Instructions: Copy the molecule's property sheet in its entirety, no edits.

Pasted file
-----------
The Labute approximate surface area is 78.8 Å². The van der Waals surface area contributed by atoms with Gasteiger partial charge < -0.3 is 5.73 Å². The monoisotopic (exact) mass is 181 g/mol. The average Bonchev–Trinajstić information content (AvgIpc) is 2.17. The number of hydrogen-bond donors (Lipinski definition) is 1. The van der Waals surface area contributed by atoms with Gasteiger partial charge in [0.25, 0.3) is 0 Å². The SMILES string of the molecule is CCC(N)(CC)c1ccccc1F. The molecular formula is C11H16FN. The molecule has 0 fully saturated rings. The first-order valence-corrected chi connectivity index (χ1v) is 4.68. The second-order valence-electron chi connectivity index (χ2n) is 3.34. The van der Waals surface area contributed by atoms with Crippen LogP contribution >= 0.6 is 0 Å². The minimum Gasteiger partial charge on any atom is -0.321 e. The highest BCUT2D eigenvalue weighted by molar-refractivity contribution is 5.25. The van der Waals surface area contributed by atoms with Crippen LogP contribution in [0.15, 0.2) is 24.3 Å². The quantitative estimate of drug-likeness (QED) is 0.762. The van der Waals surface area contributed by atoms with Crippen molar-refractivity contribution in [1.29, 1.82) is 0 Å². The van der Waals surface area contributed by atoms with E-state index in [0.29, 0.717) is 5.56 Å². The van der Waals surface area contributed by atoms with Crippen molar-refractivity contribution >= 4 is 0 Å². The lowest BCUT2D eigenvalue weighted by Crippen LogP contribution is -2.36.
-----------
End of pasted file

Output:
The Labute approximate surface area is 78.8 Å². The van der Waals surface area contributed by atoms with Gasteiger partial charge < -0.3 is 5.73 Å². The monoisotopic (exact) mass is 181 g/mol. The average Bonchev–Trinajstić information content (AvgIpc) is 2.17. The number of hydrogen-bond donors (Lipinski definition) is 1. The van der Waals surface area contributed by atoms with Gasteiger partial charge in [0.25, 0.3) is 0 Å². The SMILES string of the molecule is CCC(N)(CC)c1ccccc1F. The molecular formula is C11H16FN. The molecule has 0 fully saturated rings. The first-order valence-corrected chi connectivity index (χ1v) is 4.68. The second-order valence-electron chi connectivity index (χ2n) is 3.34. The van der Waals surface area contributed by atoms with Crippen LogP contribution >= 0.6 is 0 Å². The minimum Gasteiger partial charge on any atom is -0.321 e. The highest BCUT2D eigenvalue weighted by molar-refractivity contribution is 5.25. The van der Waals surface area contributed by atoms with Crippen LogP contribution in [0.15, 0.2) is 24.3 Å². The quantitative estimate of drug-likeness (QED) is 0.762. The van der Waals surface area contributed by atoms with Crippen molar-refractivity contribution in [1.29, 1.82) is 0 Å². The van der Waals surface area contributed by atoms with E-state index in [0.29, 0.717) is 5.56 Å². The van der Waals surface area contributed by atoms with Crippen molar-refractivity contribution >= 4 is 0 Å². The lowest BCUT2D eigenvalue weighted by Crippen LogP contribution is -2.36.